Wednesday, July 28, 2010

A Quest for Public Art

Overflow parking, by artist Blue Sky, is among the most recognizable pieces of public art Downtown. (I won't even get into the discussion on "parking as art")

As I have mentioned before, It was the arts community that initially attracted me to downtown. When standing outside of "The Local" I would stare at the city surrounding me and realize how false the clich├ęs used by my peers to describe Flint really were.

The arts bring a lot of people downtown. Second Friday ArtWalks have been gaining momentum for years, the nearby cultural center has been an artistic draw for decades and it is rare to find a weekend where there aren't at least a few live shows happening at various venues downtown. This is not all that unusual, as center cities are often the hub of the local arts culture. One component often found in such hubs is public art ( often traditionally thought of as large scale, outdoor sculptures, murals etc.) Public art can be, and often is very symbolic of the community in which it is displayed. Pieces such as Chicago's "bean" Detroit's "Spirit of Detroit" and Ann Arbor's "Cube" have all become adored icons of their respective cities. It was with this in mind that I began to wonder.."Where and what is Flint's public art?" and "What do these pieces mean to our community?"

"The Big Gay Thumbprint" as it is affectionatly known as on campus, is a large scale, outdoor sculpture on the U of M Flint campus. However its placement in a courtyard, away from the street prevents most off campus traffic from enjoying it.

A walk through the grounds of the University of Michigan Flint will take you past a small collection of sculptures and of course the nearby F.I.A. proudly features many large scale works on their grounds. These pieces don't feel....public to me though, as you have to physically enter the grounds of the institutions to view them, instead of simply encountering them when turning a corner on your morning commute. So where is Flint's public art?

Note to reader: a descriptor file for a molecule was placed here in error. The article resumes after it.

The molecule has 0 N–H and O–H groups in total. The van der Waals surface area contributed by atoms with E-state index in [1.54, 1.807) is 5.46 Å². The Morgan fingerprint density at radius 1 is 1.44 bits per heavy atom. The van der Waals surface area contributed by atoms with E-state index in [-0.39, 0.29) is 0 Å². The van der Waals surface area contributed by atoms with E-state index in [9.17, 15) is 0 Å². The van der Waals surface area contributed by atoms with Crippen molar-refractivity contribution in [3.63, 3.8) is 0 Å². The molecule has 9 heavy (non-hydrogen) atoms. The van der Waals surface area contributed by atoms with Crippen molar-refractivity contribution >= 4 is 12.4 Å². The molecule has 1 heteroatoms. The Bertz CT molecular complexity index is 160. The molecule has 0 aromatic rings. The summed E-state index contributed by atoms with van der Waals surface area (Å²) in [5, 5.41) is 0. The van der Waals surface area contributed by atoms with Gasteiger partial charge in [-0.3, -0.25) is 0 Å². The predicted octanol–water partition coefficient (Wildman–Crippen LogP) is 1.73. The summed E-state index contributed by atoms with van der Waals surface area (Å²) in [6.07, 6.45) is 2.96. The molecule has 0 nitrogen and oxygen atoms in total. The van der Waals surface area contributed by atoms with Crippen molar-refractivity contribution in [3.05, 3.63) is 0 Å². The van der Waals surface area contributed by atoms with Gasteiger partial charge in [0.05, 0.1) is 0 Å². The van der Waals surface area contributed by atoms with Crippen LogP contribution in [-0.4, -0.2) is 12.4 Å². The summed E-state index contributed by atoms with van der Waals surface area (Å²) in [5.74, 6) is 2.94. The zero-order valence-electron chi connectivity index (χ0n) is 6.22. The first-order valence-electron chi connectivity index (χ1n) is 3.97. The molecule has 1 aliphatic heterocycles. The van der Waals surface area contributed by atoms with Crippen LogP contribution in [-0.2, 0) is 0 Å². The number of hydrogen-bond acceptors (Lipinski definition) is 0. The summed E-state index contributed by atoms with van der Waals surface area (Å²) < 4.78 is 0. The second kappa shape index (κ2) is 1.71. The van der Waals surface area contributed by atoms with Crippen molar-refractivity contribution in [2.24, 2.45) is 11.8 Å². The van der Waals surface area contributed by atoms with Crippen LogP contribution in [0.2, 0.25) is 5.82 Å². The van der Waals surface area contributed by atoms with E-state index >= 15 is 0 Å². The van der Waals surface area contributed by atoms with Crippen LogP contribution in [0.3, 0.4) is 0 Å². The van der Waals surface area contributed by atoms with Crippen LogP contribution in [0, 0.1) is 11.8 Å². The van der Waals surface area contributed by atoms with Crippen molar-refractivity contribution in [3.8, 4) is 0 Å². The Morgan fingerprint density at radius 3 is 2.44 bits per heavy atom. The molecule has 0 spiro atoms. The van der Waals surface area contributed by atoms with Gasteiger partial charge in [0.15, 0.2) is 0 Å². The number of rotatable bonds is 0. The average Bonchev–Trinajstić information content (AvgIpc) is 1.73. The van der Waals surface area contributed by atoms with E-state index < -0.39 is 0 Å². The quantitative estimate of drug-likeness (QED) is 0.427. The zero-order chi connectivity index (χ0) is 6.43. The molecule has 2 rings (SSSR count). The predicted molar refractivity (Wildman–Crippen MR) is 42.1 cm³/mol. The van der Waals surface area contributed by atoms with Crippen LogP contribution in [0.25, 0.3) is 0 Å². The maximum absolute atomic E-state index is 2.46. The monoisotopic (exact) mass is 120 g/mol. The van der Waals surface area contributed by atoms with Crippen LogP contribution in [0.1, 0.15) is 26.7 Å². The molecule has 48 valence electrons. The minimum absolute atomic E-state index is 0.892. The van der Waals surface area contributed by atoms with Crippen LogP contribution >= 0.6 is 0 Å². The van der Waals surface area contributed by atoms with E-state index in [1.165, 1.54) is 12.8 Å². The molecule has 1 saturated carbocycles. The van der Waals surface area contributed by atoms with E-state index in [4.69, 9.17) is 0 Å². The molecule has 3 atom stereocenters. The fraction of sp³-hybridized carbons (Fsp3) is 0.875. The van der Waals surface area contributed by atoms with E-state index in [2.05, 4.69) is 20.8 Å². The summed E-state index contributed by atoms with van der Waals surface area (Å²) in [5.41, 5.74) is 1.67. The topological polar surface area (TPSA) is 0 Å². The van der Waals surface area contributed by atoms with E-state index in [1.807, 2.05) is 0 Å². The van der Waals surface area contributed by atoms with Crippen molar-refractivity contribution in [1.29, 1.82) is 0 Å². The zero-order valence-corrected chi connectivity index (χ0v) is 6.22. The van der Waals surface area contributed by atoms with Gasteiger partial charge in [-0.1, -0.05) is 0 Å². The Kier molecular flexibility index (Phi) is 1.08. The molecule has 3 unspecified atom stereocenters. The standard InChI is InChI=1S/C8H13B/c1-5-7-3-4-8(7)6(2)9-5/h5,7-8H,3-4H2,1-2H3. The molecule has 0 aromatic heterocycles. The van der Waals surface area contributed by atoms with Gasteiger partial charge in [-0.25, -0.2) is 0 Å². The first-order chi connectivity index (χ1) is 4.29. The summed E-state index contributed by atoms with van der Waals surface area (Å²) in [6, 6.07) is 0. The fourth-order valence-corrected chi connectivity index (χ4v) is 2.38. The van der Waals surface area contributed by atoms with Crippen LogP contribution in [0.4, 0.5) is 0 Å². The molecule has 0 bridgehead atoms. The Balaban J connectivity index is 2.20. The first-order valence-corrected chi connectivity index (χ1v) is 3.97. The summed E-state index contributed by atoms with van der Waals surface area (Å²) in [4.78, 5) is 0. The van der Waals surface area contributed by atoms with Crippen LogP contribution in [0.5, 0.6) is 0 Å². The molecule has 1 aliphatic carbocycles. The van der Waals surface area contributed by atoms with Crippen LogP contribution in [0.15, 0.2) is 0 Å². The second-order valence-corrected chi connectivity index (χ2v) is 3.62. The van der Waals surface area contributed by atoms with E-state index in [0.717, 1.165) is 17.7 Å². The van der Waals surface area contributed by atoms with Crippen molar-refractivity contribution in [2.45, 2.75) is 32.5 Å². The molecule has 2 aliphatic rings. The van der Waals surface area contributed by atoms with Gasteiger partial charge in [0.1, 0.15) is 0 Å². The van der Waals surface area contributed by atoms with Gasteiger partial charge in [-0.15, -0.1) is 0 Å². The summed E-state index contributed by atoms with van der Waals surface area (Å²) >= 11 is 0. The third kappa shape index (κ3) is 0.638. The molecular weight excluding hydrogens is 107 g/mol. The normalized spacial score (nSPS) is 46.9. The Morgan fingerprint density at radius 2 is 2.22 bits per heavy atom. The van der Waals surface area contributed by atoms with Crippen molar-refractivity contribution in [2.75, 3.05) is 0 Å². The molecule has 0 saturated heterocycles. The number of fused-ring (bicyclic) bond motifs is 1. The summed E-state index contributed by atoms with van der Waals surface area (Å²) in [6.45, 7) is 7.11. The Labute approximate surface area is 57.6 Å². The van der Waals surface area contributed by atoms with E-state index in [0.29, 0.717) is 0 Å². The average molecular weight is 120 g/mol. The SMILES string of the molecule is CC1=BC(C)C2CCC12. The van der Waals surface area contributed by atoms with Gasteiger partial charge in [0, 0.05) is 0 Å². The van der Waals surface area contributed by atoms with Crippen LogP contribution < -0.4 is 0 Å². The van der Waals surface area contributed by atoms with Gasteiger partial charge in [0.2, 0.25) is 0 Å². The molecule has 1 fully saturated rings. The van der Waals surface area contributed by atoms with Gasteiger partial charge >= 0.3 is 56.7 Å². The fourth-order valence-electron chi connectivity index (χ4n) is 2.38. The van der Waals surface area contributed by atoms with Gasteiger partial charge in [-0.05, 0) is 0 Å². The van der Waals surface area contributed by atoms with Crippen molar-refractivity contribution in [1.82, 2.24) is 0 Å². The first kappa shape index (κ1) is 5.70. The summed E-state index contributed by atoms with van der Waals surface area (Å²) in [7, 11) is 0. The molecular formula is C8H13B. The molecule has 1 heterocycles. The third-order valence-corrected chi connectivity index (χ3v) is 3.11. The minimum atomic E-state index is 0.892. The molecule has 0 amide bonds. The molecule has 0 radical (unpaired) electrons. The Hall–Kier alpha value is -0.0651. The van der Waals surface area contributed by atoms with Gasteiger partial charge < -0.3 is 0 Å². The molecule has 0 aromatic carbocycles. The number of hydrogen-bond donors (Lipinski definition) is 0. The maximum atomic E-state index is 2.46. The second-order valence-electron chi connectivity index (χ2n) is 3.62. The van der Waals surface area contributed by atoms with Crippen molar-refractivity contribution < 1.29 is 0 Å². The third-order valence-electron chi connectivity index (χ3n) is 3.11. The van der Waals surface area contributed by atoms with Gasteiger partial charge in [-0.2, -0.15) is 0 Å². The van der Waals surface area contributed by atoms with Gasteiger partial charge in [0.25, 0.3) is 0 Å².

Our community does have its own collection of public work. The tongue-in-cheek "Overflow Parking" mural on the side of the Flint Journal building is a beloved downtown icon, however, the majority of public art seems to be concentrated on the grounds of various downtown institutions instead of the parks, sidewalks, and storefronts where they are traditionally installed. Riverbank park once claimed to be home to the "world's longest mural" however after years of defacement, the city simply covered the work with beige paint. Riverbank park also was home to a small collection of impressive sculptures. However, after the largest of the pieces toppled over from a gust of wind a few months after the park opened, several other pieces were removed from the park, leaving only two; a small steel piece in the amphitheatre block, and a statue of Casimir Pulaski tucked away in the trees of the Archimedes Screw block. So what does the fact that much of our public art has either been removed or hidden from casual view say about our communities commitment to such art?

Interestingly, there was community uproar when MTA manager Robert Foy used federal grants to install several pieces throughout their various facilities, including two outdoor sculptures at the downtown station (although most of the upset seemed to come from the fact that the majority of the work was placed inside the administration building where the public could not easily enjoy it.)

This also could open up a discussion about what actually counts as public art. The Vernors Mural, and the Saginaw Street Arches are both artistic and symbols of Flint as a whole, but were originally installed with much more utilitarian purposes. Some may consider such places as the "waterwalls" or the "Grand Fountain" at riverbank park to be public art, and the role of guerrilla street art has been gaining momentum in Flint and worldwide. Overall, public art adds color, whimsy, beauty, and fun to the public realm. However, the importance of such characteristics to our community can only be decided by us.

Works like this dot the downtown street scape, and certainly add to the character of our city center. Do you consider this public art?

What do you think? Do you feel that public art plays an important enough role in the urban landscape to encourage, even demand a continued devotion to it in downtown Flint? What are your favorite pieces locally or elsewhere?

1 comment:

  1. I think Flint needs alot more beautification in the form of public art. It helps morale of the city as a whole. Even ephemyral art such as a geometeric garden in balinger park. there are tons, of locations in flint that make me cry because they have been so neglected by communtity leaders. balinger park is one of the best examples.